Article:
Page:Condor12(5).djvu/7

This page needs to be proofread.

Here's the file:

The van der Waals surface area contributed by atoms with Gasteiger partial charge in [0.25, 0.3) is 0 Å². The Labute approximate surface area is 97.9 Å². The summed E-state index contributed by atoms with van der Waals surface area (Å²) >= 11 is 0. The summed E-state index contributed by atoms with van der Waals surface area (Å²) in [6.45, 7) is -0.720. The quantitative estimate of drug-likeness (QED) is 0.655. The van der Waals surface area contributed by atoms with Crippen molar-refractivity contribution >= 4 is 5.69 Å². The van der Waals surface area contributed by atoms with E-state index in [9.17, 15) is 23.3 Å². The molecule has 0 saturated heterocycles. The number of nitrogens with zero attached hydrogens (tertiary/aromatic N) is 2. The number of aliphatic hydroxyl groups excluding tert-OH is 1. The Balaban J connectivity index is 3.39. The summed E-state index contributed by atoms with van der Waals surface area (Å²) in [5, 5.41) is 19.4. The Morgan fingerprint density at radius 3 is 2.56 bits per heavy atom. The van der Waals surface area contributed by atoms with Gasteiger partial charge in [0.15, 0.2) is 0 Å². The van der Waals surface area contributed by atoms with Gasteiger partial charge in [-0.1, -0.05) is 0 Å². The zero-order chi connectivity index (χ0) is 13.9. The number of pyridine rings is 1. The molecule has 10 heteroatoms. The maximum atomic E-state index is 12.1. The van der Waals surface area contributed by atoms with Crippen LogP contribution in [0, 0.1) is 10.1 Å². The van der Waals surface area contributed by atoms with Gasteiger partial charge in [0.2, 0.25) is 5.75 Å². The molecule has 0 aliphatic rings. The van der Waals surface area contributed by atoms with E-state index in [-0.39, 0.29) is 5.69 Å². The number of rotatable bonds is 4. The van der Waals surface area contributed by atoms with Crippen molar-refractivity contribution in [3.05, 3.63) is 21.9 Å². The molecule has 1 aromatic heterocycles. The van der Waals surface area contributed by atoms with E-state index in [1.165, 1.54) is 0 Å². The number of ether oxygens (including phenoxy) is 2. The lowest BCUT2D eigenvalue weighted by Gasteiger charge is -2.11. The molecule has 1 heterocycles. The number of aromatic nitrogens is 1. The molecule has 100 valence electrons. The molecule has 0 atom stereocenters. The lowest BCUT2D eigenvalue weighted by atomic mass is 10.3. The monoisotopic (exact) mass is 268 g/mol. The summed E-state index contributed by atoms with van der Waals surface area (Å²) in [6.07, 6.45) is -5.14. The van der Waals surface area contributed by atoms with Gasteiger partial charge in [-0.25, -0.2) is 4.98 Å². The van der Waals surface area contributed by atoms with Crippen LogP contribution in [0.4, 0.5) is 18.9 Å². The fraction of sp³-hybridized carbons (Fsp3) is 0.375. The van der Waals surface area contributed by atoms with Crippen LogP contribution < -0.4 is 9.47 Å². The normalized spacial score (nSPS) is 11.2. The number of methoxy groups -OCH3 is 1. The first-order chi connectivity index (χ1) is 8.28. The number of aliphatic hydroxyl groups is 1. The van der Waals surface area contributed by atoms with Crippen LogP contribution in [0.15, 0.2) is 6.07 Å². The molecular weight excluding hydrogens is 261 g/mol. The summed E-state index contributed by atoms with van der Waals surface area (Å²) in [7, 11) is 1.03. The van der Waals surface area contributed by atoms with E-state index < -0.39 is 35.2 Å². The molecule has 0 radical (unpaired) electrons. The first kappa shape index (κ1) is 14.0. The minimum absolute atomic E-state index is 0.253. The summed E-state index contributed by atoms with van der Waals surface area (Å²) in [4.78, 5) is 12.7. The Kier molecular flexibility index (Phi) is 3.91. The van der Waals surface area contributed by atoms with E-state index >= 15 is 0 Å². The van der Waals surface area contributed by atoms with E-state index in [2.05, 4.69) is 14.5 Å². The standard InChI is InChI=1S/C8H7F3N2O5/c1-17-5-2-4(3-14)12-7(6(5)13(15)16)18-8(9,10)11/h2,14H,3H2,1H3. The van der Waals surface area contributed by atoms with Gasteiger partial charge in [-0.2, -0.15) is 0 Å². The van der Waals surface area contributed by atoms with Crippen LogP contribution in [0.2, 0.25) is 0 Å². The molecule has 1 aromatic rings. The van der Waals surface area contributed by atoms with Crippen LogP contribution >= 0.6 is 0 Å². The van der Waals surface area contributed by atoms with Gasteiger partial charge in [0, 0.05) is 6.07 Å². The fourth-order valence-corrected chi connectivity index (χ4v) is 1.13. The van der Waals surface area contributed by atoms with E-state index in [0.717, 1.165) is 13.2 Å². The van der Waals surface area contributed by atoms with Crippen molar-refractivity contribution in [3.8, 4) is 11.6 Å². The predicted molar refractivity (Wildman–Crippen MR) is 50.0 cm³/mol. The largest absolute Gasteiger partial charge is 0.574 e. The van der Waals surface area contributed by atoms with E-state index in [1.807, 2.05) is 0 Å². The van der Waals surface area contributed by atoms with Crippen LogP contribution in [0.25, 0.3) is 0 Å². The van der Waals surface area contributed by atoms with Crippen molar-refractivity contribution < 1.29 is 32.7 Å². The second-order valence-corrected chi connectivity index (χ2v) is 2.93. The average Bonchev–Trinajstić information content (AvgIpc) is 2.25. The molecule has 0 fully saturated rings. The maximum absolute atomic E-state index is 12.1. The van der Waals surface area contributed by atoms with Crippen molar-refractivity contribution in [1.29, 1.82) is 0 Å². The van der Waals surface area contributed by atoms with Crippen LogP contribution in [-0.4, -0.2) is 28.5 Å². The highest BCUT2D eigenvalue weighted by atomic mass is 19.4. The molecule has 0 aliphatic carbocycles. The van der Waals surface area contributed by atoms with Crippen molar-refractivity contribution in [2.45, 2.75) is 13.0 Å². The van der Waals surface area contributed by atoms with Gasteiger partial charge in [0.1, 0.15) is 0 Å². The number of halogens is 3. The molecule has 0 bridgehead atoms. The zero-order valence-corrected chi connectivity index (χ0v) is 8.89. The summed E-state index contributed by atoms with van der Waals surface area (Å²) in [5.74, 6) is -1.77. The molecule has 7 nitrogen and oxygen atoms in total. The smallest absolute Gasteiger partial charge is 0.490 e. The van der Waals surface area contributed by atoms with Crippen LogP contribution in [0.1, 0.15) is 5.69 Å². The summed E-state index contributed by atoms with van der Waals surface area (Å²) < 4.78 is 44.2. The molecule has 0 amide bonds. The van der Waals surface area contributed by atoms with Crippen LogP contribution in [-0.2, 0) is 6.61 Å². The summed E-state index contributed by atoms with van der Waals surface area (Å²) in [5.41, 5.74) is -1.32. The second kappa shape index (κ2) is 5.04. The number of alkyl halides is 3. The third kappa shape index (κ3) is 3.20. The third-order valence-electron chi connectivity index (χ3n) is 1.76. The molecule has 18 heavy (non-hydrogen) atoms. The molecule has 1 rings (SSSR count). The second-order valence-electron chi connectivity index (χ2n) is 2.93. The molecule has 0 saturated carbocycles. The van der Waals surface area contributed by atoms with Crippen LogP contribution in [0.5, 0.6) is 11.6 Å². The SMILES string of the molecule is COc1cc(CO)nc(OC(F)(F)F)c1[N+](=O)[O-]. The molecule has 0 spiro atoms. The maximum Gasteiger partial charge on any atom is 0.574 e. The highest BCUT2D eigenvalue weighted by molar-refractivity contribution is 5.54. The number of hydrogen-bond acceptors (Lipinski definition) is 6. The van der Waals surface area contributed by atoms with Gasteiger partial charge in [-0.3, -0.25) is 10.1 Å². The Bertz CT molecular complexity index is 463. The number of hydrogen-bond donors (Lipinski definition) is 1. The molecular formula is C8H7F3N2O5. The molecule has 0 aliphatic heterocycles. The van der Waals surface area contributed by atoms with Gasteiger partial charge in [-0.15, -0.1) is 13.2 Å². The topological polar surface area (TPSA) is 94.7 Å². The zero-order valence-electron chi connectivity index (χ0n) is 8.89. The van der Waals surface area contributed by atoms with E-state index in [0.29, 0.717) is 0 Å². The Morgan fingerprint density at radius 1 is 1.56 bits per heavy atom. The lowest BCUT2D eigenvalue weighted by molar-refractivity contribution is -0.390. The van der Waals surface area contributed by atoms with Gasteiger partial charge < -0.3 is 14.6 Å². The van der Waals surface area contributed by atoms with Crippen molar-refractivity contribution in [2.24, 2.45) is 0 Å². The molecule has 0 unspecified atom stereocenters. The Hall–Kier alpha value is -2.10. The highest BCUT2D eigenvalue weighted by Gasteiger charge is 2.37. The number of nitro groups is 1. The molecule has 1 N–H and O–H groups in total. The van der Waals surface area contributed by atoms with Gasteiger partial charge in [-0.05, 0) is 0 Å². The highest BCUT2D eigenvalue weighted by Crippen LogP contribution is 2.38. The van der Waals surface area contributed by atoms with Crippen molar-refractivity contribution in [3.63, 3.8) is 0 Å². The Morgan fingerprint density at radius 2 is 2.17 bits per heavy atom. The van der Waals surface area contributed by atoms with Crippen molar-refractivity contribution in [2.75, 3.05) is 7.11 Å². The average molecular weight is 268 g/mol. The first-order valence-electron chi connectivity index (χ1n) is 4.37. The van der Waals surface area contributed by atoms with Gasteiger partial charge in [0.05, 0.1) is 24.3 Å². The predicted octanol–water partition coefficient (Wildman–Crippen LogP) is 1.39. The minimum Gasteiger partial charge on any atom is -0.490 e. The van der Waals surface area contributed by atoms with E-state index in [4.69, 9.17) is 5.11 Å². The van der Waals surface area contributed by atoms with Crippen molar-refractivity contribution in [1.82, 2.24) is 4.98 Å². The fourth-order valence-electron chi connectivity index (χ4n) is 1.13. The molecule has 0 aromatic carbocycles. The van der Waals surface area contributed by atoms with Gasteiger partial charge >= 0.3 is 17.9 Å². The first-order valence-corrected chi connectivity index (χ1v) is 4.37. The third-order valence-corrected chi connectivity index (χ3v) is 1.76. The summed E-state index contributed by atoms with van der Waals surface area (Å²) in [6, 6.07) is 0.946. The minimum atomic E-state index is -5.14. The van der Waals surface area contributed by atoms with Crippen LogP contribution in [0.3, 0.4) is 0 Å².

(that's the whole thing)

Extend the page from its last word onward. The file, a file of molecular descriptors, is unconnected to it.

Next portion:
Sept.,1910 DISCOVERY OF NEST AND EGGS OF GRAY-CROWNED LEUCOSTICTE 149 ably shorter. The day was intensely warm and the trail, which winds for a num- ber of miles up an almost perpendicular cliff, over rocks and boulders and thru dense thickets of brush, possesses scarcely a single shade-tree and not a single brook for relief of the tired. tramper. As soon as we reacht the edge of the Pyramid Peak plateau, however, all the beauty of Sierran woodland was spred out before us. Beneath the great trees, shaded from the sun, lay cooling beds of snow, while pellucid streams of snow-water, crystal lakes and verdant, but very boggy, meadows were encountered in all directions. Here, as on the summit of the stage road, we found bird life abundant, and the occurrence of such rarities as the Sierra Crossbill, Sierra Sapsucker, Williamson Sapsucker, and California Pine Grosbeak, for a second time made the abandonment of the journey to the peak seem more than probable. At five o'clock we arrived on the Forni Meadow and encampt for the night. The following morning the weather conditions being very favorable we decided upon the ascent and left camp a little after daybreak. At 8,500 feet elevation I consumed con siderable time endevoring, tho ineffectually, to reach the nest of an Audubon Warbler (Dcn:bvica attrttt- bonD, placed on the very bough-end of a giant fir; while Carriger at an alti- tude of 8750 feet retaliated by spending over an hour, climbing to, and excavat- ing, the dwelling cavity of a Mountain Bluebird(AS7alia cu rrttcoidrs), which, situat - ed twenty feet up in a dead tree trunk was found to contain five eggs in a well advanced state of incuba- tion. On ascending high- er, birds grew fewer; Red- shafted Flickers ( Colapies caret collaris), Mountain Big. 45. HEINEI?ANN GETTING BREAKFAST NEAR LAKE LUCILE; RAY STUDYING I?AP OF THE ROUTE Chickadees ( ])enlhesles g?ambel/) and California Pine Grosbeaks (P/nicole e. cali- ?.brnica)were still met with; but above 9250 feet naught remained but the noisy Clarke Nutcracker (]Vucifra?a columbiana), cawing from among the dreary wind-blown hemlocks and dwarf pines that mark the limit of timber. Above us, upspeering into the clouds, still towered Pyramid Peak, the home of the Leucosticte. As this was an early summer the broad fields of snow were traverst without much difficulty and we were soon clambering up over the gigantic mass of huge granit boulders, which, piled in chaotic confusion, extend to the apex. This we reacht at 10 a.m.; but of the birds we were in search not a single iudividual had so far been seen. Now, from the summit, however, we notist some half-dozen Leucostictes flying among the rocks and on the snow-drifts below, on the north and northeast side of the peak. Desiring to see if more birds could not be brought to view we started several boulders down the mountain side and discharged one of our fireams a